El Caminito del Rey is often regarded as the most dangerous passage in the world. It is located along the wall of El Chorro Gorge in southern Spain near the village of Alora. The walkway was built to provide workers at the hydroelectric power plants at Chorro Falls and Gaitanejo Falls with means to cross between them, to provide for transport of materials, and to facilitate inspection and maintenance of the channel. Construction began in 1901 and was finished in 1905. The track was completed in 1905, but the discovery took place only in 1921, when the Spanish King Alfonso XIII crossed, for the inauguration of the dam Conde del Guadalhorce. Since it is often called “The Way of the King.” track has a width of about one meter and rises 100 meters above the river, resting on steel rails and racks with a slope of about 45 degrees. The trail runs between the two waterfalls and Gaytaneho Chorro (Chorro Falls, Gaitanejo Falls).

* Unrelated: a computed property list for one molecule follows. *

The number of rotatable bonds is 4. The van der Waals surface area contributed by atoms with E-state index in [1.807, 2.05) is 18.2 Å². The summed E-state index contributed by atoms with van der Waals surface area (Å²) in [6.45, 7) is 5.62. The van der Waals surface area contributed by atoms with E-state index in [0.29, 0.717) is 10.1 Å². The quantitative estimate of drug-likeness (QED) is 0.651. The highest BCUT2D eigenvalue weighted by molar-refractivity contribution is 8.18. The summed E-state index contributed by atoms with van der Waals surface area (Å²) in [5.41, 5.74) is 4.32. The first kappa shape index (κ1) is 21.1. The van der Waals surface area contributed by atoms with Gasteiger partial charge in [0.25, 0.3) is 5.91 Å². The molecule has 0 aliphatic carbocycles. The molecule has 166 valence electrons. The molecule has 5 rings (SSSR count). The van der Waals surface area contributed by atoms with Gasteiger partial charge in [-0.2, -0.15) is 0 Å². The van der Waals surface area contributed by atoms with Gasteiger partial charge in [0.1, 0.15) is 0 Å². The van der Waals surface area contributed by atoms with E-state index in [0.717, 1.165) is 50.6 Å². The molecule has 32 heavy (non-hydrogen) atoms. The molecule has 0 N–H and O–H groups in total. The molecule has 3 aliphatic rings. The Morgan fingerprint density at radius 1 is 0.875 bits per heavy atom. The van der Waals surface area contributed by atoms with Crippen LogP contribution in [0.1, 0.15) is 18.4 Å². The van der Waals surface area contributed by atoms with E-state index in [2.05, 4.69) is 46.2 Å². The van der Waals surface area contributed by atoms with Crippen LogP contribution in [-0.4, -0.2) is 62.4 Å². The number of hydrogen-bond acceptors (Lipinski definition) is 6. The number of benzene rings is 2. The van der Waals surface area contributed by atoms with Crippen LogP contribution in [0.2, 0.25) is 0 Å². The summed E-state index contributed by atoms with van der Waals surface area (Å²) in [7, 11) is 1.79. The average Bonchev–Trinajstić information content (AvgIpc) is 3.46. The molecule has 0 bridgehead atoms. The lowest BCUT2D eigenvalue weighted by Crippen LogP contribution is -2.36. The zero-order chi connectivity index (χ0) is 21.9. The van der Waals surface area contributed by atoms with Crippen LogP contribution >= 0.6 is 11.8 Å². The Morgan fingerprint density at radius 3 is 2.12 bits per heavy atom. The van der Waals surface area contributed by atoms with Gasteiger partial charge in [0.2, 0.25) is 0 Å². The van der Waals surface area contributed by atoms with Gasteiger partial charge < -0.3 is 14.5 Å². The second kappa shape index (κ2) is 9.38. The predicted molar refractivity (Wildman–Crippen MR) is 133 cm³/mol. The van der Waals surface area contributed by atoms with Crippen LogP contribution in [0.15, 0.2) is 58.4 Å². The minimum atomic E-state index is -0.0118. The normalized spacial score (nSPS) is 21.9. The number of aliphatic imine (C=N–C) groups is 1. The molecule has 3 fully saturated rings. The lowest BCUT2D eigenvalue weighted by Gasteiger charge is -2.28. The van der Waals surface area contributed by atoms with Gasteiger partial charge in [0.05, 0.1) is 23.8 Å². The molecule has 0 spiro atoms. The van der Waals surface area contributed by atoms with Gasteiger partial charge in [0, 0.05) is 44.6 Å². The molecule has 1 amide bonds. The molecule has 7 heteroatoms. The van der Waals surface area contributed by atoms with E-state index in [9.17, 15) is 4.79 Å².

It is currently in a highly deteriorated state and there are numerous sections where part or all of the concrete top has collapsed. As a result, formed a large open air spaces, which are connected only by narrow beams and residues do not even have handrails. Local government officials permanently closed the entrances to El Camino del Rey after two accidents in 1999 and 2000 resulted in the loss of four lives. Determined tourists don?t seem to be deterred by the closed entrances, though. Climbers from all over the world continue to flock to the area for a glimpse of, or an experience on, the walkway. Curiosity aside, the walkway at El Camino del Rey is still the only shortcut between the two waterfalls and this is one of the main reasons that people continuously attempt to cross the path. In 2006 the local government decided to section off part of the budget so that the walkway could be repaired but as of today the walkway is still in disarray.